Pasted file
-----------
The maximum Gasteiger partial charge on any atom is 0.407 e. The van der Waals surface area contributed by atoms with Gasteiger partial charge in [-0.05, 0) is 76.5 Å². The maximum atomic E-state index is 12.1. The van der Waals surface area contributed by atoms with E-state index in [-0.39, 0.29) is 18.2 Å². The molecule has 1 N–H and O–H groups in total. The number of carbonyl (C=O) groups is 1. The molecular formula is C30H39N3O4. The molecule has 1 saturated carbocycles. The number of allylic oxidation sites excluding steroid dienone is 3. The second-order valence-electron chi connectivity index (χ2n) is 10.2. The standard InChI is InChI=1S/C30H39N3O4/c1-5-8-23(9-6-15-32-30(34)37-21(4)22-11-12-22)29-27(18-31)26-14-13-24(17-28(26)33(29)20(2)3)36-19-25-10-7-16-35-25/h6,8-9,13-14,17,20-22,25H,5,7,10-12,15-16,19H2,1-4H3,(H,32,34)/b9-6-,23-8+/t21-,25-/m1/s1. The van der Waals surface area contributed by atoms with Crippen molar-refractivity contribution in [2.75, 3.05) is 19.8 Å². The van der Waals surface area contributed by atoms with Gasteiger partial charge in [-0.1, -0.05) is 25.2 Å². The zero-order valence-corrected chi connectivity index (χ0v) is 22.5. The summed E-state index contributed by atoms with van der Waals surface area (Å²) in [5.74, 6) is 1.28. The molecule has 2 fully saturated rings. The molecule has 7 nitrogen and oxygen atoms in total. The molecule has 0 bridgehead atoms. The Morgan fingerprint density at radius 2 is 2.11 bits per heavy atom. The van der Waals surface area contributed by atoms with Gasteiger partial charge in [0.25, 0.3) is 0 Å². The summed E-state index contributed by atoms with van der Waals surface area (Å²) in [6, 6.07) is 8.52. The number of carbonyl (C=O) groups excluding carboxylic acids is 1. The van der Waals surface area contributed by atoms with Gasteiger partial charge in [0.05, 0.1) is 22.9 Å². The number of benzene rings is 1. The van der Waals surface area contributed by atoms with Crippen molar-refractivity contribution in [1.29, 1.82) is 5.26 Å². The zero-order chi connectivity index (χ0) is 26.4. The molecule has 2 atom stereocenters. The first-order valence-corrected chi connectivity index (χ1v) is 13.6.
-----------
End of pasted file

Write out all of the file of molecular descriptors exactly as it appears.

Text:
The maximum Gasteiger partial charge on any atom is 0.407 e. The van der Waals surface area contributed by atoms with Gasteiger partial charge in [-0.05, 0) is 76.5 Å². The maximum atomic E-state index is 12.1. The van der Waals surface area contributed by atoms with E-state index in [-0.39, 0.29) is 18.2 Å². The molecule has 1 N–H and O–H groups in total. The number of carbonyl (C=O) groups is 1. The molecular formula is C30H39N3O4. The molecule has 1 saturated carbocycles. The number of allylic oxidation sites excluding steroid dienone is 3. The second-order valence-electron chi connectivity index (χ2n) is 10.2. The standard InChI is InChI=1S/C30H39N3O4/c1-5-8-23(9-6-15-32-30(34)37-21(4)22-11-12-22)29-27(18-31)26-14-13-24(17-28(26)33(29)20(2)3)36-19-25-10-7-16-35-25/h6,8-9,13-14,17,20-22,25H,5,7,10-12,15-16,19H2,1-4H3,(H,32,34)/b9-6-,23-8+/t21-,25-/m1/s1. The van der Waals surface area contributed by atoms with Crippen molar-refractivity contribution in [2.75, 3.05) is 19.8 Å². The van der Waals surface area contributed by atoms with Gasteiger partial charge in [-0.1, -0.05) is 25.2 Å². The zero-order valence-corrected chi connectivity index (χ0v) is 22.5. The summed E-state index contributed by atoms with van der Waals surface area (Å²) in [5.74, 6) is 1.28. The molecule has 2 fully saturated rings. The molecule has 7 nitrogen and oxygen atoms in total. The molecule has 0 bridgehead atoms. The Morgan fingerprint density at radius 2 is 2.11 bits per heavy atom. The van der Waals surface area contributed by atoms with Gasteiger partial charge in [0.25, 0.3) is 0 Å². The summed E-state index contributed by atoms with van der Waals surface area (Å²) in [6, 6.07) is 8.52. The number of carbonyl (C=O) groups excluding carboxylic acids is 1. The van der Waals surface area contributed by atoms with Gasteiger partial charge in [0.05, 0.1) is 22.9 Å². The number of benzene rings is 1. The van der Waals surface area contributed by atoms with Crippen molar-refractivity contribution in [1.29, 1.82) is 5.26 Å². The zero-order chi connectivity index (χ0) is 26.4. The molecule has 2 atom stereocenters. The first-order valence-corrected chi connectivity index (χ1v) is 13.6.